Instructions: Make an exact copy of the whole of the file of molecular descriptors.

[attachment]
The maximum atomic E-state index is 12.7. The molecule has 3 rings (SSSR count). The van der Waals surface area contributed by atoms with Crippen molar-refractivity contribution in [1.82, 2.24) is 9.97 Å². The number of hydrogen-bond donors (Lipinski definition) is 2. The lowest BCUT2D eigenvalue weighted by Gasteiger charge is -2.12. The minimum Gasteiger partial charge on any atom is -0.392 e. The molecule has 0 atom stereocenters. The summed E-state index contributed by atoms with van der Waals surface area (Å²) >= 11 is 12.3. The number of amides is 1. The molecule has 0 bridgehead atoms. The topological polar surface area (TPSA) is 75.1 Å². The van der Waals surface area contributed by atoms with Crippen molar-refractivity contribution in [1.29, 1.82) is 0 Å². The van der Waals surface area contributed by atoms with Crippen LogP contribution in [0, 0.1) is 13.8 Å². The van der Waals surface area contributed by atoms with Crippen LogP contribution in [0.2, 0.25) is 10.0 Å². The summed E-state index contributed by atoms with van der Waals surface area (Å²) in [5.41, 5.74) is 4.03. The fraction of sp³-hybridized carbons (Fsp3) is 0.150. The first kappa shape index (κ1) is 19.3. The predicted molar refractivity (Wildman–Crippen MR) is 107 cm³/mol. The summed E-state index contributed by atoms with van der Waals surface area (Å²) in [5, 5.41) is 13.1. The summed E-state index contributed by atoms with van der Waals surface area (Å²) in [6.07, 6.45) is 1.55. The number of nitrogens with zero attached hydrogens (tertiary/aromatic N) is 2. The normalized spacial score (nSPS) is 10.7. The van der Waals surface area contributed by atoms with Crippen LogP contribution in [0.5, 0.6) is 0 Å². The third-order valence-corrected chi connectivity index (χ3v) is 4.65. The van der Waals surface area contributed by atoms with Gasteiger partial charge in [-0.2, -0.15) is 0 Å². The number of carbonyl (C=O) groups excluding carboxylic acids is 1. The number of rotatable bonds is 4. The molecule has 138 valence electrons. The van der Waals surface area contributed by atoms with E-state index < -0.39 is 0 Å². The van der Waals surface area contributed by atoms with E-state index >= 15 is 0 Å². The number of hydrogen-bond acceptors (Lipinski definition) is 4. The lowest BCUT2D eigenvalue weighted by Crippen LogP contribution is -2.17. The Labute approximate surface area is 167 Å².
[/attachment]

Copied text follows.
The maximum atomic E-state index is 12.7. The molecule has 3 rings (SSSR count). The van der Waals surface area contributed by atoms with Crippen molar-refractivity contribution in [1.82, 2.24) is 9.97 Å². The number of hydrogen-bond donors (Lipinski definition) is 2. The lowest BCUT2D eigenvalue weighted by Gasteiger charge is -2.12. The minimum Gasteiger partial charge on any atom is -0.392 e. The molecule has 0 atom stereocenters. The summed E-state index contributed by atoms with van der Waals surface area (Å²) >= 11 is 12.3. The number of amides is 1. The molecule has 0 bridgehead atoms. The topological polar surface area (TPSA) is 75.1 Å². The van der Waals surface area contributed by atoms with Crippen molar-refractivity contribution in [1.29, 1.82) is 0 Å². The van der Waals surface area contributed by atoms with Crippen LogP contribution in [0, 0.1) is 13.8 Å². The van der Waals surface area contributed by atoms with Crippen LogP contribution in [0.2, 0.25) is 10.0 Å². The summed E-state index contributed by atoms with van der Waals surface area (Å²) in [5.41, 5.74) is 4.03. The fraction of sp³-hybridized carbons (Fsp3) is 0.150. The first kappa shape index (κ1) is 19.3. The predicted molar refractivity (Wildman–Crippen MR) is 107 cm³/mol. The summed E-state index contributed by atoms with van der Waals surface area (Å²) in [5, 5.41) is 13.1. The summed E-state index contributed by atoms with van der Waals surface area (Å²) in [6.07, 6.45) is 1.55. The number of nitrogens with zero attached hydrogens (tertiary/aromatic N) is 2. The normalized spacial score (nSPS) is 10.7. The van der Waals surface area contributed by atoms with Crippen LogP contribution in [0.5, 0.6) is 0 Å². The third-order valence-corrected chi connectivity index (χ3v) is 4.65. The van der Waals surface area contributed by atoms with Gasteiger partial charge in [-0.2, -0.15) is 0 Å². The number of carbonyl (C=O) groups excluding carboxylic acids is 1. The number of rotatable bonds is 4. The molecule has 138 valence electrons. The van der Waals surface area contributed by atoms with E-state index < -0.39 is 0 Å². The van der Waals surface area contributed by atoms with E-state index >= 15 is 0 Å². The number of hydrogen-bond acceptors (Lipinski definition) is 4. The lowest BCUT2D eigenvalue weighted by Crippen LogP contribution is -2.17. The Labute approximate surface area is 167 Å².